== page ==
A historic agreement struck between the Biden-Harris administration and three Native American tribes calls for investment of over $200 million in federal dollars over 20 years to restore salmon populations in the Upper Columbia River Basin.
The agreement, announced by the Interior Department on Sept. 21, includes $200 million over 20 years from the Bonneville Power Administration, part of the Energy Department, to advance the tribally led plan. Bonneville is one of four such administrations that operate electric systems and sell the output of federally owned and operated hydroelectric dams.
The Interior Department also announced that the agency would provide $8 million over two years through the Bureau of Reclamation.
Secretary of the Interior Deb Haaland noted that tribes along the Columbia River system long have relied on native fish species for sustenance and their cultural and spiritual ways of life.
“The Biden-Harris administration will continue its efforts to honor federal commitments to tribal nations, deliver affordable and reliable clean power and meet the many resilience needs of stakeholders across the region,” she said.
The Upper Columbia River Basin has historically supported abundant wild salmon, steelhead and other resident fish deemed critically important for tribal cultures and communities. Members of these tribes and their ancestors have since time immemorial been stewards of these native species and relied upon them as staples of their daily diets and ceremony.
The agreement was signed in ceremonies at the Interior Department, with Haaland, tribes, agency leaders and other senior Biden-Harris administration officials present.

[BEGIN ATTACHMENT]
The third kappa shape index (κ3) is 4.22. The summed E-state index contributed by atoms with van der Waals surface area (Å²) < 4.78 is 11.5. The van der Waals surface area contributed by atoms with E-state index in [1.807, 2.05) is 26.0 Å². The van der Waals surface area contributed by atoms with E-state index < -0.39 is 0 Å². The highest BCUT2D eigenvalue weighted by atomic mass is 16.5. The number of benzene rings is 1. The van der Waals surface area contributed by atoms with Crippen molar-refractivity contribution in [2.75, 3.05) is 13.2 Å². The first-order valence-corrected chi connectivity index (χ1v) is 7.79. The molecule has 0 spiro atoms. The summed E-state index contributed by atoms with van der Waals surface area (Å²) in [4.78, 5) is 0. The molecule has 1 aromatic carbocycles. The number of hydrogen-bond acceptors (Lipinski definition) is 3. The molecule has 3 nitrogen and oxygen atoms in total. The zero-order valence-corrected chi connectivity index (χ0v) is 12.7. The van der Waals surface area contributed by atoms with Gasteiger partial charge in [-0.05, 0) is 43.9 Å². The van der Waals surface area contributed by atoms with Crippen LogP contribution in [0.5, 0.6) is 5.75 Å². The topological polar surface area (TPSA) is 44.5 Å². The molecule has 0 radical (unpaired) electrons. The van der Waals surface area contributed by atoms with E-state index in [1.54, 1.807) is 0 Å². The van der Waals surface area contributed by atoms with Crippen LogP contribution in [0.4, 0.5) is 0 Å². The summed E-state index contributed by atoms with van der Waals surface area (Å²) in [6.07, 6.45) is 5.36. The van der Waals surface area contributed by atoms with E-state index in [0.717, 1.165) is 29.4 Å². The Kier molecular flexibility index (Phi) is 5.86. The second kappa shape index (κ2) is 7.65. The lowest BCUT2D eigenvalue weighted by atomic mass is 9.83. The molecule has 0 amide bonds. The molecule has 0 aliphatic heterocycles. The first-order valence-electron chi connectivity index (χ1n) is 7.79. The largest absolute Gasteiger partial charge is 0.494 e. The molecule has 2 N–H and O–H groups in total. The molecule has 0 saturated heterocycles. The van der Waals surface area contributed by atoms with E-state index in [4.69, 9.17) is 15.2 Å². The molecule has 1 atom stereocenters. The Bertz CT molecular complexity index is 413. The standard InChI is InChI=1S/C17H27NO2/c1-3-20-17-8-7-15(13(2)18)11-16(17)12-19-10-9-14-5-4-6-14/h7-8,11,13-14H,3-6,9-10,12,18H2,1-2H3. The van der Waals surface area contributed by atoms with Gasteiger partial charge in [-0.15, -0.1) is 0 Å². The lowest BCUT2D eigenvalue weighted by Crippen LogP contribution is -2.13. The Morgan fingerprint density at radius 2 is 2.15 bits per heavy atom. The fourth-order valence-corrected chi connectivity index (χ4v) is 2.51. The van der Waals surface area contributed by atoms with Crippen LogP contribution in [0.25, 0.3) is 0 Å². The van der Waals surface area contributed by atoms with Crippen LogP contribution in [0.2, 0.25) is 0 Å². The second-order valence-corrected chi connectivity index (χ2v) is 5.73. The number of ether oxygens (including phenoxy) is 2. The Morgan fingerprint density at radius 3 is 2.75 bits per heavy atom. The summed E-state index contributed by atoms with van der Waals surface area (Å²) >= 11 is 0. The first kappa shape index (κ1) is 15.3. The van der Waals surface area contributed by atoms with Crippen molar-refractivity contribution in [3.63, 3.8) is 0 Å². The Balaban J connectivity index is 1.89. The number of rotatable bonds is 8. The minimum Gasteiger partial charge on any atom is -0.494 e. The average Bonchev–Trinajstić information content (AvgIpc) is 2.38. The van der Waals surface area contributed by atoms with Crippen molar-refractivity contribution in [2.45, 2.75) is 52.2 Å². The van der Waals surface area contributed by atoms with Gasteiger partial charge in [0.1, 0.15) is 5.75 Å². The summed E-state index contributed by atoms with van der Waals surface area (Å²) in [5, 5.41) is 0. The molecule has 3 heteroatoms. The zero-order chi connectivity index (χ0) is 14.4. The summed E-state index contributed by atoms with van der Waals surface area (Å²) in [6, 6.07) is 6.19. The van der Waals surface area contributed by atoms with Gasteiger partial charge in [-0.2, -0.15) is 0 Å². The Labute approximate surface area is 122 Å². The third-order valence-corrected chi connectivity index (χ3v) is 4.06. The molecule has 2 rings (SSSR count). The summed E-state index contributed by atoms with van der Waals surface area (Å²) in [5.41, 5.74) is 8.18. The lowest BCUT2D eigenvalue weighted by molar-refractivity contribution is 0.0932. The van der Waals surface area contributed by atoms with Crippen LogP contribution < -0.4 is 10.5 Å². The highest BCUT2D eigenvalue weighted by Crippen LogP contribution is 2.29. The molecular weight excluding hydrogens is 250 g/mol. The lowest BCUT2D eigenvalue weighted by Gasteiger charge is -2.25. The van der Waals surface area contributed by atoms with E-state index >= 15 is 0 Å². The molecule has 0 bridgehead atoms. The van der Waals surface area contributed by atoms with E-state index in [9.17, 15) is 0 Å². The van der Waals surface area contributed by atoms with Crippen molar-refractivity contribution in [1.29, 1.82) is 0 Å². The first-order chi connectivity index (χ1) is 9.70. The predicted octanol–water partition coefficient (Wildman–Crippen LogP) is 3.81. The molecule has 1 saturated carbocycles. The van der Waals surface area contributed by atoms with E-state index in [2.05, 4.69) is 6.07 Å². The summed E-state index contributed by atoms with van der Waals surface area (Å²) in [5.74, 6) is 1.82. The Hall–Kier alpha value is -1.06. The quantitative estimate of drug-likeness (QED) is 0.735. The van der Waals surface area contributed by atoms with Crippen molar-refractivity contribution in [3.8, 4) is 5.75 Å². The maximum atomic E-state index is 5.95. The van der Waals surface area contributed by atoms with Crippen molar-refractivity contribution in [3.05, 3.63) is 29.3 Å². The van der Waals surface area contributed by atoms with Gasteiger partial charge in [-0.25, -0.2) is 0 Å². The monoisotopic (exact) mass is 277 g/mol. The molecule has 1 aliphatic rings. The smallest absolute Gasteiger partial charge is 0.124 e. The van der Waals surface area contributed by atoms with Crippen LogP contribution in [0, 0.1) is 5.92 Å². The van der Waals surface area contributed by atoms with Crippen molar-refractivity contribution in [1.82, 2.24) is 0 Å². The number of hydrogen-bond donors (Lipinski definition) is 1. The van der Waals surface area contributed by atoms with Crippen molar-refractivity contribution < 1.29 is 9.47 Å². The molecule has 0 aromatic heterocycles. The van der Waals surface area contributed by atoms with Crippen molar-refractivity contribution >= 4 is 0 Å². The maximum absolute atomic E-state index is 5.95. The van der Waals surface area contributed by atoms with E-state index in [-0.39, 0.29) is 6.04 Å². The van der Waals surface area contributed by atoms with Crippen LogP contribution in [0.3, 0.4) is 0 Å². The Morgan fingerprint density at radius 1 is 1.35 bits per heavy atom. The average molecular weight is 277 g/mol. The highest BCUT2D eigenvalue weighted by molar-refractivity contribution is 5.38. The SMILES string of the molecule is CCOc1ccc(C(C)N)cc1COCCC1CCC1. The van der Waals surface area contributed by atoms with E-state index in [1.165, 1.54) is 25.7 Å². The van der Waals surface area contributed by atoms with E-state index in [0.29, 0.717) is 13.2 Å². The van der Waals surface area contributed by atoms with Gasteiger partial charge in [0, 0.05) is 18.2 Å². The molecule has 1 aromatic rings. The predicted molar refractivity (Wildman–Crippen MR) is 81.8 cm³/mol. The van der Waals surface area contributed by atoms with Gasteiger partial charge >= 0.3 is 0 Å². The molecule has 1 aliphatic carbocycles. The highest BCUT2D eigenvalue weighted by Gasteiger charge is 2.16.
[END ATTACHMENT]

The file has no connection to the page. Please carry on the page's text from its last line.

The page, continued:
The construction of large hydroelectric and flood control dams—including the Grand Coulee Dam and Chief Joseph Dam—throughout the Upper Columbia River Basin beginning at the turn of the 20th century blocked anadromous fish from migrating into the basin and onto or through the ceded and reserved lands of the Colville, Spokane and Coeur d’Alene Tribes.
As a result, the Confederated Tribes of the Colville Reservation, Coeur d’Alene Tribe and Spokane Tribe of Indians lost local access to anadromous fish. Tribal communities have said that this has had a traumatic effect, including altering traditional diets, depriving members of the ability to exercise traditional ways of life and fundamentally changing how they teach and raise children in the cultural and spiritual beliefs that center around the fish.
For more than a decade, the Upper Columbia United Tribes (UCUT)—which includes the Confederated Tribes of the Colville Reservation, Coeur d’Alene Tribe, Spokane Tribe of Indians, Kalispel Tribe of Indians and Kootenai Tribe of Idaho—have worked to develop a scientifically rigorous phased plan to study the feasibility of, and then ultimately implement, a re-introduction program into the blocked areas.
The four-part effort is currently in the Phase 2 implementation stage. This involves research over the next 20 years to establish sources of donor and brood stocks for re-introduction and tests of key biological assumptions, along with guiding management actions and developing interim hatchery and passage facilities.